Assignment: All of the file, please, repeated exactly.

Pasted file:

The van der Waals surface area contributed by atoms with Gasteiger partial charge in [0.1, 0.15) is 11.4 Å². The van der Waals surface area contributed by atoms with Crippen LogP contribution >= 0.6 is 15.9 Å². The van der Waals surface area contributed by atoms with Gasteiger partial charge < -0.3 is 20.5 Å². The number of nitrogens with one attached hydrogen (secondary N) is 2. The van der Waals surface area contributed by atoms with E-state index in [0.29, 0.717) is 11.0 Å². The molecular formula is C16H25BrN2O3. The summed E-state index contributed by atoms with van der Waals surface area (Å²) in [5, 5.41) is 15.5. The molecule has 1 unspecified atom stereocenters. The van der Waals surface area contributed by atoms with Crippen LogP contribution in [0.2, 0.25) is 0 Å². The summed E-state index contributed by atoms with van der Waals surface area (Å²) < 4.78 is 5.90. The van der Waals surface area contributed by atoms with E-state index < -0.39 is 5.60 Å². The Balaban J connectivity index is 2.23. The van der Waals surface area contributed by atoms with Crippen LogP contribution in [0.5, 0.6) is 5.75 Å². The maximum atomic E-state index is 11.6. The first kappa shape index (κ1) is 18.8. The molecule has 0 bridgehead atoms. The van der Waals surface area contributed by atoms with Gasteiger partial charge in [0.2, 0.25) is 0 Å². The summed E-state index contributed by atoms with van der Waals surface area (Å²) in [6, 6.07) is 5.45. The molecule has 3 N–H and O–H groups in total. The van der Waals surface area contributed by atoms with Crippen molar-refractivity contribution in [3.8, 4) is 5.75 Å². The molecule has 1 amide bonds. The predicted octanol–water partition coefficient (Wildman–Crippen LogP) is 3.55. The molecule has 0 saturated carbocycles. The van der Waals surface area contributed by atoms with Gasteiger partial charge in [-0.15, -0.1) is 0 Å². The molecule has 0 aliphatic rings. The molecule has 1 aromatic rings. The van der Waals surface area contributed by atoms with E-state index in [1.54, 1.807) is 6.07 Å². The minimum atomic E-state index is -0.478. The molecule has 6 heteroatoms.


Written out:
The van der Waals surface area contributed by atoms with Gasteiger partial charge in [0.1, 0.15) is 11.4 Å². The van der Waals surface area contributed by atoms with Crippen LogP contribution >= 0.6 is 15.9 Å². The van der Waals surface area contributed by atoms with Gasteiger partial charge < -0.3 is 20.5 Å². The number of nitrogens with one attached hydrogen (secondary N) is 2. The van der Waals surface area contributed by atoms with E-state index in [0.29, 0.717) is 11.0 Å². The molecular formula is C16H25BrN2O3. The summed E-state index contributed by atoms with van der Waals surface area (Å²) in [5, 5.41) is 15.5. The molecule has 1 unspecified atom stereocenters. The van der Waals surface area contributed by atoms with Crippen LogP contribution in [0.2, 0.25) is 0 Å². The summed E-state index contributed by atoms with van der Waals surface area (Å²) < 4.78 is 5.90. The van der Waals surface area contributed by atoms with E-state index < -0.39 is 5.60 Å². The Balaban J connectivity index is 2.23. The van der Waals surface area contributed by atoms with Crippen LogP contribution in [0.5, 0.6) is 5.75 Å². The maximum atomic E-state index is 11.6. The first kappa shape index (κ1) is 18.8. The molecule has 0 bridgehead atoms. The van der Waals surface area contributed by atoms with Gasteiger partial charge in [0.2, 0.25) is 0 Å². The summed E-state index contributed by atoms with van der Waals surface area (Å²) in [6, 6.07) is 5.45. The molecule has 3 N–H and O–H groups in total. The van der Waals surface area contributed by atoms with Crippen molar-refractivity contribution in [3.8, 4) is 5.75 Å². The molecule has 1 amide bonds. The predicted octanol–water partition coefficient (Wildman–Crippen LogP) is 3.55. The molecule has 0 saturated carbocycles. The van der Waals surface area contributed by atoms with Gasteiger partial charge in [-0.15, -0.1) is 0 Å². The molecule has 0 aliphatic rings. The molecule has 1 aromatic rings. The van der Waals surface area contributed by atoms with E-state index in [1.54, 1.807) is 6.07 Å². The minimum atomic E-state index is -0.478. The molecule has 6 heteroatoms.